When speaking in tongues is understood primarily as transcendent praise, there is every reason to be grateful for its occurrence. For example, there has been a long history in the church of what many have called "jubilation." To jubilate is to go beyond ordinary speech into a praise of God that even the most expressive words cannot convey. St. Augustine wrote much of jubilation in his commentary on Psalms, for example: "If you cannot express your joy, jubilate: jubilation expresses your joy; it cannot be a silent joy." Again, "What is jubilation? Joy that cannot be expressed in words; yet the voice expresses what is conceived within and cannot be expressed verbally." St. Thomas Aquinas, also in his commentary on Psalms, wrote: "Jubilation is an unspeakable joy, which one cannot keep silent; yet neither can it be expressed (in words) is beyond comprehension."1 Other quotations might be added, but these should suffice to show how jubilation has often been experienced as a matter of transcendent joy, transcendent praise. Although jubilation may not be identified with glossolalia as such, since the emphasis is on wordless praise rather than praise in a new language, the connection is quite close. Each is motivated by the same intense yearning: to express the inexpressible- -thus to go beyond ordinary speech into the realm of transcendent praise.

Next it is important to add that speaking in tongues can be understood only against the background of a kind of total yielding to God. This is not a "yielding to tongues" (as is sometimes said), but a yielding to God in which everything, including the tongue, becomes the avenue of God's presence and power. The apostle Paul urges that we present our "bodies...a living sacrifice" (Rom. 12:1); in other words, our total selves to be completely given to God. Surely there is no part of the body that causes more havoc than the tongue. James speaks of the tongue as "an unrighteous world among our members, staining the whole body, setting on fire the cycle of nature, and set on fire by hell...with it we bless the Lord and Father, and with it we curse men" (James 3:6, 9). How essential the surrender of the tongue, how urgent its purifying, how marvelous that God may grant a new tongue to "bless the Lord and Father"! But, to repeat, the basic matter is that of surrender of everything to God.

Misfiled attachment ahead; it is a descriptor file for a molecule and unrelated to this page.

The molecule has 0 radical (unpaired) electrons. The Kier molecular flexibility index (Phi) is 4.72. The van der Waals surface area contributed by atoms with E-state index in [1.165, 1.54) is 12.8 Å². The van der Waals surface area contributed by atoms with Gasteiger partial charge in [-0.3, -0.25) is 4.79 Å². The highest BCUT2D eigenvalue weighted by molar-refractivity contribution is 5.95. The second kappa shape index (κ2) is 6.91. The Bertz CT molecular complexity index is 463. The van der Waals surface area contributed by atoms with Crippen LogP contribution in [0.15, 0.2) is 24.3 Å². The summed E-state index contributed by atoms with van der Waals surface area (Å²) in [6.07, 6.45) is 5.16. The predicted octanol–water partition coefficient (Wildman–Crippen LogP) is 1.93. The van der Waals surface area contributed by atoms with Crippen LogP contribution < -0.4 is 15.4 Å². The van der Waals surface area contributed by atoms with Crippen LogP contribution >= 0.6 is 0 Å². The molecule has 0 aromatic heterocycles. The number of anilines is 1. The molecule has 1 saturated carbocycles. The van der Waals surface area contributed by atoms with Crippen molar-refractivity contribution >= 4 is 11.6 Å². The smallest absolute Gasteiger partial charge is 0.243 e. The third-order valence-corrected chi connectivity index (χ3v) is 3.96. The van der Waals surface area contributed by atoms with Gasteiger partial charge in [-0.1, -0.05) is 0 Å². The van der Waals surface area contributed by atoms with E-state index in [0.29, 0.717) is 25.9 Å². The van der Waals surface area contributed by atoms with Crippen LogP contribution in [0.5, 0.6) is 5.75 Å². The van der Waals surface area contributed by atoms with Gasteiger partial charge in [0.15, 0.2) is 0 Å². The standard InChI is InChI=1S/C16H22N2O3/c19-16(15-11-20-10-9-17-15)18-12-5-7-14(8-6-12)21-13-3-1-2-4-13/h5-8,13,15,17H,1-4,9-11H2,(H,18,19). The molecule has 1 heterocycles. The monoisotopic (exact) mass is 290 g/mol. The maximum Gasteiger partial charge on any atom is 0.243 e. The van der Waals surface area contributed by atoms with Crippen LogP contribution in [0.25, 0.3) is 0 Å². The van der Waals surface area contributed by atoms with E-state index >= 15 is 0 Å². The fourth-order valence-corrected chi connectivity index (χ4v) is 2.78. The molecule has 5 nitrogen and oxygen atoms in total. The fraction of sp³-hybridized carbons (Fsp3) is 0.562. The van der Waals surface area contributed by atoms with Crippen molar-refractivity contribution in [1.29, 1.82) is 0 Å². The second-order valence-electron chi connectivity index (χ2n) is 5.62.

So let us probe deeper. In the yielding of the total self- -body, soul, and spirit- -to God, the situation is that in which the Spirit of God is able to take full possession. This is what the Scriptures refer to in the language of being "filled with the Holy Spirit." The prime example of this is the apostles and many others- -men and women alike- -who "with one accord devoted themselves to prayer" (Acts 1:14). On the Day of Pentecost "they were all filled with the Holy Spirit and began to speak in other tongues, as the Spirit gave them utterance" (Acts 2:4). The primary matter was the filling with the Spirit, out of which came glossolalic speech. Their speech, so full of joy that many observers thought them to be "filled with new wine," was that of transcendent praise as they spoke forth "the mighty [or "wonderful"] works of God" (Acts 2:11, 13). Truly they were filled with new wine- -but it was wine of the Spirit, not of the grape. The Spirit of God had filled them: they were people possessed by the divine presence.

We may note further that when the Spirit of God fills a person, this signifies that on the deepest level of his being, namely, the spirit, he or she has been penetrated and pervaded by the Holy Spirit. Not only has the conscious mind been probed but also the subconscious, even into the depths of the human spirit. The Spirit of God may already have been at work within (as is the case for every true believer); but this is a further visitation in which the Spirit takes inward possession. This does not mean domination but freely given control wherein the Holy Spirit now functions without hindrance through the human spirit. Thus when speech occurs it may be not rational utterance but spiritual utterance- -or utterance, which, though spoken by man, is in spiritual language, language the Holy Spirit provides. The mind is no longer the controlling center so that this utterance is in conceptual speech, nor for that matter is the subconscious predominant so that the utterance is ecstatic;2 rather the Holy Spirit moving upon the human spirit brings forth utterance which is other than both the conceptual and the ecstatic. It is glossolalic utterance: the language of the Holy Spirit spoken through the speech organs of people.